Nature surrounds us. We only have to step outside, and we come face to face with at least one natural element. Artists have been influenced by nature in many ways, from Gainsborough’s landscapes to Goldsworthy’s land art to art created with materials derived from nature: charcoal, clay, graphite, etc.
On March 13th, 2020, I left work, thinking I would return in two weeks. I was a Visual Art teacher at a high school in North Carolina. We did not go back. Instead, I was left with two days to transition my curriculum online. I had the foresight to send my students home with their sketchbooks and made sure they all had something to draw with, to make marks with.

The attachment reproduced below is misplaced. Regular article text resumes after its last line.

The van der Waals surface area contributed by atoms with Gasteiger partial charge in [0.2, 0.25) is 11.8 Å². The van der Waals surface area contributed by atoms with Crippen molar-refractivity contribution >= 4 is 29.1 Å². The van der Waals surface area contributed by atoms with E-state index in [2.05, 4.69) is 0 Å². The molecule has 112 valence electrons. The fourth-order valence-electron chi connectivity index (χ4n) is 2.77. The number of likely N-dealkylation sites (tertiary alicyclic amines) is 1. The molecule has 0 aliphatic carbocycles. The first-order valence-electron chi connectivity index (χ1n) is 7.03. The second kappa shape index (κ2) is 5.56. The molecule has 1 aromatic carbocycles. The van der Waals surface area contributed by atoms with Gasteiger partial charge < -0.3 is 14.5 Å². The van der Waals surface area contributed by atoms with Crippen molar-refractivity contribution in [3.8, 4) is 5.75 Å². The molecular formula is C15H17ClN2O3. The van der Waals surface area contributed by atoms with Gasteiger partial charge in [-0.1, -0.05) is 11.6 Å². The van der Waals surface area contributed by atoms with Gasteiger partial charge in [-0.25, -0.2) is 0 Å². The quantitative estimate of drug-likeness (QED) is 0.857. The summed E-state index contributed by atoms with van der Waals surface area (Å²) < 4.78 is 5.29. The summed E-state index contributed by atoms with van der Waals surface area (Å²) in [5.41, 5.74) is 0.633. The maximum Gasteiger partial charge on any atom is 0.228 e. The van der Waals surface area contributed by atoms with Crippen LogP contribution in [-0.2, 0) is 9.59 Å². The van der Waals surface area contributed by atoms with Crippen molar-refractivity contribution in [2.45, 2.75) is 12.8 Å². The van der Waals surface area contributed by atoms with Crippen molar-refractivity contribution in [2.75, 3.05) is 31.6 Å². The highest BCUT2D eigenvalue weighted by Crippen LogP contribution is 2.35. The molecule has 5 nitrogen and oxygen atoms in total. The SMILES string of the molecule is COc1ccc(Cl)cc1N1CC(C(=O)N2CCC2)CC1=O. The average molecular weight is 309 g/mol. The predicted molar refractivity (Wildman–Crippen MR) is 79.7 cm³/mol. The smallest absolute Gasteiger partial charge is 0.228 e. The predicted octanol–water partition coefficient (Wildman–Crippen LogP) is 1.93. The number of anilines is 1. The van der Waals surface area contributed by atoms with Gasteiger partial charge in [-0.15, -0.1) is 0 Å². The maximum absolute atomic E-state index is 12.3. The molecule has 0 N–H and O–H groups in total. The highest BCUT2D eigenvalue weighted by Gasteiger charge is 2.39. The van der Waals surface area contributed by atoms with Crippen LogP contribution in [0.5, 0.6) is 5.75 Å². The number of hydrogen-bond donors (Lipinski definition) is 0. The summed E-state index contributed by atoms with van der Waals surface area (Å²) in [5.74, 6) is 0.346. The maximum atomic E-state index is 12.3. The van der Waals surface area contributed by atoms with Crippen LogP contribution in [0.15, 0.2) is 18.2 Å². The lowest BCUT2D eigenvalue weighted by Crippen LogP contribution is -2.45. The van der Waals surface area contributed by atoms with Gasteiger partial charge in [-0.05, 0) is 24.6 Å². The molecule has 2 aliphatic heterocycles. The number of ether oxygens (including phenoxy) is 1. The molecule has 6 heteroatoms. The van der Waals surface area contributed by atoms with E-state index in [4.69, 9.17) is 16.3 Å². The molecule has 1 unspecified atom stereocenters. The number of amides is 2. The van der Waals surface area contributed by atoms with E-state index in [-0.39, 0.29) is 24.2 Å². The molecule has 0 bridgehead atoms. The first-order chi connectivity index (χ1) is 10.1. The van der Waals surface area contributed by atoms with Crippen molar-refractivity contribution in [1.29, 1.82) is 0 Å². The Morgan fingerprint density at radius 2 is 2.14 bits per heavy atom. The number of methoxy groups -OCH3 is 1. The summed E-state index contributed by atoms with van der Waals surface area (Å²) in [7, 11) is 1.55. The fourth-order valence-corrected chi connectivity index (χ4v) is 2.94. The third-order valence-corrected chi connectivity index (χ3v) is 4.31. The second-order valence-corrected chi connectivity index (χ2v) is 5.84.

After the first few weeks of transitioning and coping, I received feedback from students on how they were dealing with the demands of online school and the uncertainty of the COVID-19 pandemic. We were in a period of flux. We needed to rest our minds. I began to plan a series of student-centered, low-key, hands-on, accessible activities. The objective was to create art to help relax and to connect with nature.
Art is therapeutic and supports self-discovery, self-esteem, emotional release and stress relief. Creating art also stimulates the release of dopamine. Here are some of the activities. Two of them use nature, and the other is mindfulness through playing with watercolor. I hope they offer you a chance to connect with nature and practice mindfulness…